SPOT­TING FRONTLIMB LAME­NESS

EQUUS - - Eq Tack & Gear -

The indi­ca­tor of lame­ness that is eas­i­est to see is the head bob. In sound horses, the head will move up and down slightly twice dur­ing each trot stride. It is up dur­ing the swing phase and down dur­ing the stance phase of each front limb. In a sound horse the mo­tion of the head and neck will be sym­met­ric for both sides.

A “head bob” is of­ten seen when this mo­tion is asym­met­ric be­tween the two front limbs and ex­ag­ger­ated down­ward on the sound leg. This is typ­i­cally as­so­ci­ated with front-limb lame­ness. Most peo­ple with mod­er­ate horse ex­pe­ri­ence can de­tect a bob, but that only tells you that a some­thing is wrong. You have to understand why and how the bob is hap­pen­ing to uti­lize it as an in­dic­tor of which limb is the prob­lem.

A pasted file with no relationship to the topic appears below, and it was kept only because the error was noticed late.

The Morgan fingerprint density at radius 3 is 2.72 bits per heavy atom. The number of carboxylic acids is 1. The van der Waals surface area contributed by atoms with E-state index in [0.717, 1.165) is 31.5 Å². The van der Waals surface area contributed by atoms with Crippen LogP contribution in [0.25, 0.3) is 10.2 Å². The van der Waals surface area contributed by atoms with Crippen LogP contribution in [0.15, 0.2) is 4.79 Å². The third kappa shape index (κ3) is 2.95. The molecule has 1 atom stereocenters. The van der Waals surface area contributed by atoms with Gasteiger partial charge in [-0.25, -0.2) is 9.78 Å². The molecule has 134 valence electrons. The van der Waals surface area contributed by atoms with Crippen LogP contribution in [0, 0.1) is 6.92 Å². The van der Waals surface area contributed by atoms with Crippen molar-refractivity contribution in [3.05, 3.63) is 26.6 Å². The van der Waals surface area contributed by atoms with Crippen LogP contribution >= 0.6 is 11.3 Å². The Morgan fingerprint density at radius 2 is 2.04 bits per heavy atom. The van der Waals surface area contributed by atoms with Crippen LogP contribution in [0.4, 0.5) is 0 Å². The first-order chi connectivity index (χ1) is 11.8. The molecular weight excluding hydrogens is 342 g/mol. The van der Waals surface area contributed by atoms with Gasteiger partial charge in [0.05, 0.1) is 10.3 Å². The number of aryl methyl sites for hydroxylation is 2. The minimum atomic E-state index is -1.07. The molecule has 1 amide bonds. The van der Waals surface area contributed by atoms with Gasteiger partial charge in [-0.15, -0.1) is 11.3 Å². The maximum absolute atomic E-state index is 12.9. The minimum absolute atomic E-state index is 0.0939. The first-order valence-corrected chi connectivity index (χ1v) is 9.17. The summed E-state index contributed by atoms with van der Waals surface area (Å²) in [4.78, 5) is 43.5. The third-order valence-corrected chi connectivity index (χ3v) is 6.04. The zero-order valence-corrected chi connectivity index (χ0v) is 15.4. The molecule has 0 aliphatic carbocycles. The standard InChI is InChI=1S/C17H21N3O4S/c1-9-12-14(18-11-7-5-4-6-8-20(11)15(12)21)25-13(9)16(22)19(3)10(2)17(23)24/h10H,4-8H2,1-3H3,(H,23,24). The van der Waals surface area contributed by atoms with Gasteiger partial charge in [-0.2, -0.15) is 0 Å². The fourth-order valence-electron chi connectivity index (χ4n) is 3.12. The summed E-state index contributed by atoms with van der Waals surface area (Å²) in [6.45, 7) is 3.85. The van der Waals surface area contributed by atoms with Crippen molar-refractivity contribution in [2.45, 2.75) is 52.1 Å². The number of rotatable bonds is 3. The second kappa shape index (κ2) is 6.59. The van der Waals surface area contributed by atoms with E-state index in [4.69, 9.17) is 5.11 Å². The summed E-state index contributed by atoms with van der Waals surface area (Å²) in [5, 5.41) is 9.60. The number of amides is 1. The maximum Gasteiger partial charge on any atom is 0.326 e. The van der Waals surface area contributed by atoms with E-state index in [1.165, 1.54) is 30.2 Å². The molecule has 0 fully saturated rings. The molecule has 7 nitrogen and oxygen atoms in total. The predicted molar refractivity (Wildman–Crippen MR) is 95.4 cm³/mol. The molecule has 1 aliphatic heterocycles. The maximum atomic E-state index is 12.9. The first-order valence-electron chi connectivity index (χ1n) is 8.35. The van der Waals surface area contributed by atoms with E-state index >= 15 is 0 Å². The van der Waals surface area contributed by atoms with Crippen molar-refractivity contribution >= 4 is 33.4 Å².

Es­sen­tially, when a horse is bob­bing his head, he lifts it just be­fore the painful leg lands. He uses the con­sid­er­able weight of his head and neck to shift his weight and to keep it off the sore limb as much as he can. The down mo­tion on the sound leg is ex­ag­ger­ated be­cause this limb is ac­cept­ing greater weight bear­ing. We use the phrase “down on sound” to re­mem­ber this re­la­tion­ship, but some­times the “up” is the only thing you’ll see.

A sound horse jog­ging on a longe line will

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